The system does not work because leaders have a very difficult time delegating and letting go.  We have to have trust in the abilities of the people that work with us.  If we do not have this trust, we might as well not have them in our inner circle.  It is also important that we let these people do their jobs without our interference.  This is extremely hard for me because I am the ultimate micromanager.  But ultimately, my micromanaging hurt productivity.  Although, I thought of myself as a hands-on manager, it may have been a bit better if I took my hands off.  Dwight Eisenhower only became successful in his planning and execution of Operation Overlord on D-Day because he was able to delegate effectively. Once his critical staff was in place, he let his people do their jobs.

The leader must also be able to shed him/herself of the needless extraneous garbage that clouds our work day.  Everything is not important.  The leader must know what is important and focus on these issues. Likewise, it is acceptable for the leader to say “no” at times.  The first few times that I said no to participating in something, people were astonished.  It was a very freeing experience for me.

With delegation of responsibility comes accountability.  The team will also not function effectively if the members do not communicate.  The leader is responsible for keeping this communication flowing between all parties.  When the communication channels break down, the project stalls.

Once again, inasmuch as we all tend to like lists, let’s take a look at the following:


  1. Structure your positions to provide no overlap in assignments. Each person must skillfully handle his/her responsibilities.
  2. Fill these positions with the right people. Remember that once you have found the right person, design the tasks of the position around the person’s strengths.  Do not lose good people because he/she does not fit a preconceived job description.
  3. Allow these people to do their job. Do not micromanage them.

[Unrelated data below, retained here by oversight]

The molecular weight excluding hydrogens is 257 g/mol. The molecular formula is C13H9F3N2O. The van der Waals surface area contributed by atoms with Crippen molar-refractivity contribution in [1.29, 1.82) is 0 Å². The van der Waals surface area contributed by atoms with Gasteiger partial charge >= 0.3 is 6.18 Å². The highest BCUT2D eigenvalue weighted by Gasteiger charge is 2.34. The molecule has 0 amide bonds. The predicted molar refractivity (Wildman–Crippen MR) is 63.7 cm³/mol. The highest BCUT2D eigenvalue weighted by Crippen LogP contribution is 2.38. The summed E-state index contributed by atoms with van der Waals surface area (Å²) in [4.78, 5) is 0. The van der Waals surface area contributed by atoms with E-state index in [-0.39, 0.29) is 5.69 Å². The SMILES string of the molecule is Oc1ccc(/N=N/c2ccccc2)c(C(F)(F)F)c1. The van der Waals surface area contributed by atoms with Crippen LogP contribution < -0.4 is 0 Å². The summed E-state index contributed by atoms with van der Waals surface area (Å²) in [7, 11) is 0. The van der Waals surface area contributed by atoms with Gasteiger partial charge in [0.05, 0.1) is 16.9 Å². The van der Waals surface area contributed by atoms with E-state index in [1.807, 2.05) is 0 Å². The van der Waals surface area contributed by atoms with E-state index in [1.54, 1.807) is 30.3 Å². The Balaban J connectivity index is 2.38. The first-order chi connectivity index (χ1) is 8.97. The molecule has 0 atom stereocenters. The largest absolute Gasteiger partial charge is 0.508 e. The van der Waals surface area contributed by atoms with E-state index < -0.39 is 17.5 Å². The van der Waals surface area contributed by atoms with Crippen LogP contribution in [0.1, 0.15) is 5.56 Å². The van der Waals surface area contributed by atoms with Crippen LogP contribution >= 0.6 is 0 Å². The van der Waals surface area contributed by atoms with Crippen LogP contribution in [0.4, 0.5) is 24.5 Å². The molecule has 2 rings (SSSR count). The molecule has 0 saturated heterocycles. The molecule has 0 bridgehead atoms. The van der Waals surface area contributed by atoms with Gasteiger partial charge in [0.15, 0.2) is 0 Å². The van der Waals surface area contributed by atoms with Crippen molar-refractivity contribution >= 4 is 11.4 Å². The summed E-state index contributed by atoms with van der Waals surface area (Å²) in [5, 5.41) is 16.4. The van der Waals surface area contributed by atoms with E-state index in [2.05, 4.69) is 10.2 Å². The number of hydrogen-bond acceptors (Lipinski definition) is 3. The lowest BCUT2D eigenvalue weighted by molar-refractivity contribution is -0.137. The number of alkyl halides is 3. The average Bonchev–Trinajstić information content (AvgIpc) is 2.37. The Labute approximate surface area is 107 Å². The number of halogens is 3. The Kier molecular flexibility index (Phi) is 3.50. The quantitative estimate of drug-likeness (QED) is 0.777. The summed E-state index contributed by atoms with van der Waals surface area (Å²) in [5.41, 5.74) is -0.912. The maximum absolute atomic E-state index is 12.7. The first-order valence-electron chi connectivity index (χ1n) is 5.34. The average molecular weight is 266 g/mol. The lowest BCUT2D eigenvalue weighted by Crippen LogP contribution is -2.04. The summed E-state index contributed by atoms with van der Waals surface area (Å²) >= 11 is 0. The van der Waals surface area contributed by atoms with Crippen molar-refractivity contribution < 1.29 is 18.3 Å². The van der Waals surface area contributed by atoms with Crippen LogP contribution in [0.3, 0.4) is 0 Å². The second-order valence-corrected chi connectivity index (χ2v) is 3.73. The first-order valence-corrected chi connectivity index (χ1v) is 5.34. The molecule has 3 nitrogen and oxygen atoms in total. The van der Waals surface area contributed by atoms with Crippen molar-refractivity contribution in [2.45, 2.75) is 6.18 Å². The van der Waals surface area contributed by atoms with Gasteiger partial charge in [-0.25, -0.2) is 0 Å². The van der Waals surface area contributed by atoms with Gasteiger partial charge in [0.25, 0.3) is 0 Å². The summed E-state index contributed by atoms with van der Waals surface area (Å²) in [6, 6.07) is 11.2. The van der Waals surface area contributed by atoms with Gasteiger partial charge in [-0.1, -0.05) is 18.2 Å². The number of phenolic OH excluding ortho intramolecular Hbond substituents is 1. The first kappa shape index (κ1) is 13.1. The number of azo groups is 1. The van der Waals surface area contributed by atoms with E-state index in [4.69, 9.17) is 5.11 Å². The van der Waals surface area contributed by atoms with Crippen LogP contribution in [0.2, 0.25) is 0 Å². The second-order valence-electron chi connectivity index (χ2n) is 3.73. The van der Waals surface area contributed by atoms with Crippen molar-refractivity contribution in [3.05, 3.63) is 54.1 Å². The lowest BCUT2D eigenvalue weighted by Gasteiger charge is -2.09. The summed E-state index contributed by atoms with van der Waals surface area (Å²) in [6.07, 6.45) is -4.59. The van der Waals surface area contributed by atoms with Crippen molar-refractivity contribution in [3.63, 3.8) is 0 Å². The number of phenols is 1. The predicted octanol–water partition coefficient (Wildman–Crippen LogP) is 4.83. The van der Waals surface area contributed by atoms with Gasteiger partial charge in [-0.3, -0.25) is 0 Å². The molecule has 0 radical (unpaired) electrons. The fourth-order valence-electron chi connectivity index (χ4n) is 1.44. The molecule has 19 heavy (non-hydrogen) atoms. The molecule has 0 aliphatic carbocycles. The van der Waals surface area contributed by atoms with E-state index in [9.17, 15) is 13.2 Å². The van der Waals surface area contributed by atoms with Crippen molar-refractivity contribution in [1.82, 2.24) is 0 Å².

4. Hold people accountable. If they cannot do their jobs, replace them.
  5. As the building leader, know what is important. Do not get entangled in meaningless tasks.
  6. Be able to limit your involvement in activities.
  7. Communicate, communicate, and communicate.

In conclusion, understand that you cannot do it all.  When you try to do it all, nothing credible will get done.  If it is not working for you, start by restructuring your team and get the right people in the right positions. Then let them do their jobs.  Get focused!  Good luck.



Can a Leader be Open and Honest?

Wow, what a question!  I hope everyone who reads this article today takes a moment to reflect and think deeply about this topic.  I was taken aback last week when a good friend and colleague of mine told me that he does not think any school superintendent can be open and honest.  I was a bit shocked inasmuch as I was his superintendent for five years and thought of myself as nothing but honest and open. Was he talking about me?  Was I included in his broad statement?  Since our conversation last week, I have not stopped thinking about the comment and began to re-examine my crucial decisions and actions as a superintendent.

Take a minute and do a quick search of leadership traits and you will most likely find that just about every article or book lists honesty as one of the most important traits of a leader.  One can conclude that to be an effective leader you must be honest.  Linked closely with honesty is integrity and trust.  Each effective leader that I know possesses these three qualities.  These leaders have the ability to have the crucial conversation in difficult situations, even if the result of the conversation will be negative.  These leaders know that to grow these conversations are essential.  These leaders also possess a tireless work ethic and demonstrate this through the approach to the job.  Trust is also communicated in what you do, not what you say.  These are personal qualities that you either have or you do not have.  I am not convinced that they can be developed where they currently do not exist.